Research featured in the Journal of Applied Psychology has found new employees and female employees are both more susceptible to fatigue when their managers require them to turn on their camera during virtual meetings.
The reason? Employees feel pressured to present a more ideal image of themselves. That is, by controlling their environment and preventing interruptions, and by portraying themselves as being productive and engaging even when they are tired. Being camera conscious can therefore lead to higher levels of fatigue among remote workers, the researchers found.
A four-week experiment was conducted with more than a hundred participants across 19 work days. One group of research subjects was asked to join in virtual meetings for three hours daily. Another served as a control group then, after two weeks, the participants switched activities.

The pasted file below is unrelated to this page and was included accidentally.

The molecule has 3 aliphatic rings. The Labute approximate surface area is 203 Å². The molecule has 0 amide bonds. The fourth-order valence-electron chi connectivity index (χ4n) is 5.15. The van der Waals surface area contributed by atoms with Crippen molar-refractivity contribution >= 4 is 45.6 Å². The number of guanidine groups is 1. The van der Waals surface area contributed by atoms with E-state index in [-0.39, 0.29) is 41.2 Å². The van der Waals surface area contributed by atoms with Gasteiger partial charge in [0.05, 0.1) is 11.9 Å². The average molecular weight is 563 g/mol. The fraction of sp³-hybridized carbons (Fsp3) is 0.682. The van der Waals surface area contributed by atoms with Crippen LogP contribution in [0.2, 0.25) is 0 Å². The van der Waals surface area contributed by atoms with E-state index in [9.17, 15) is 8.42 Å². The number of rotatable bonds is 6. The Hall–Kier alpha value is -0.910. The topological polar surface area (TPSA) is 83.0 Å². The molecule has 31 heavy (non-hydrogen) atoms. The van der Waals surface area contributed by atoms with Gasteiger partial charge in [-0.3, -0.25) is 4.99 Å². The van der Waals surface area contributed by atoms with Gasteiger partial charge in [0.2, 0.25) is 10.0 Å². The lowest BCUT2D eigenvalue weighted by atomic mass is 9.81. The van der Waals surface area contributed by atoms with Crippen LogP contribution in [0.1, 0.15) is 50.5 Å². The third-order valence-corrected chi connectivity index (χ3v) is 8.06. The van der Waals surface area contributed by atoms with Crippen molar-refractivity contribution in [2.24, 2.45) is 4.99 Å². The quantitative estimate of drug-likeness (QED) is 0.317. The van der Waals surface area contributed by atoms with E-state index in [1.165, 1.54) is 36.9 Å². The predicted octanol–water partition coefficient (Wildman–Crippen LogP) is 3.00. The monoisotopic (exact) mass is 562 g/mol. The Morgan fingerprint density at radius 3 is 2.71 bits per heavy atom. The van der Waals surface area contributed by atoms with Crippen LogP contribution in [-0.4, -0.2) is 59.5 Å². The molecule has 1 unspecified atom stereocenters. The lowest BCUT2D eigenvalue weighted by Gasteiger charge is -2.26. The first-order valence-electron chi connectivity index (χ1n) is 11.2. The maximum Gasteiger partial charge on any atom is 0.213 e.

In the end, researchers observed 1,400 instances of perceived fatigue.
“There’s always this assumption that if you have your camera on during meetings, you are going to be more engaged,” lead researcher Dr Allison Gabriel said.
“But there’s also a lot of self-presentation pressure associated with being on camera. Having a professional background and looking ready, or keeping children out of the room are among some of the pressures.”
Findings suggest the use of cameras during meetings must be discretional: managers should give attendees the choice whether they would like to go on camera or not. The idea is to empower employees and support them to become genuinely productive and participative.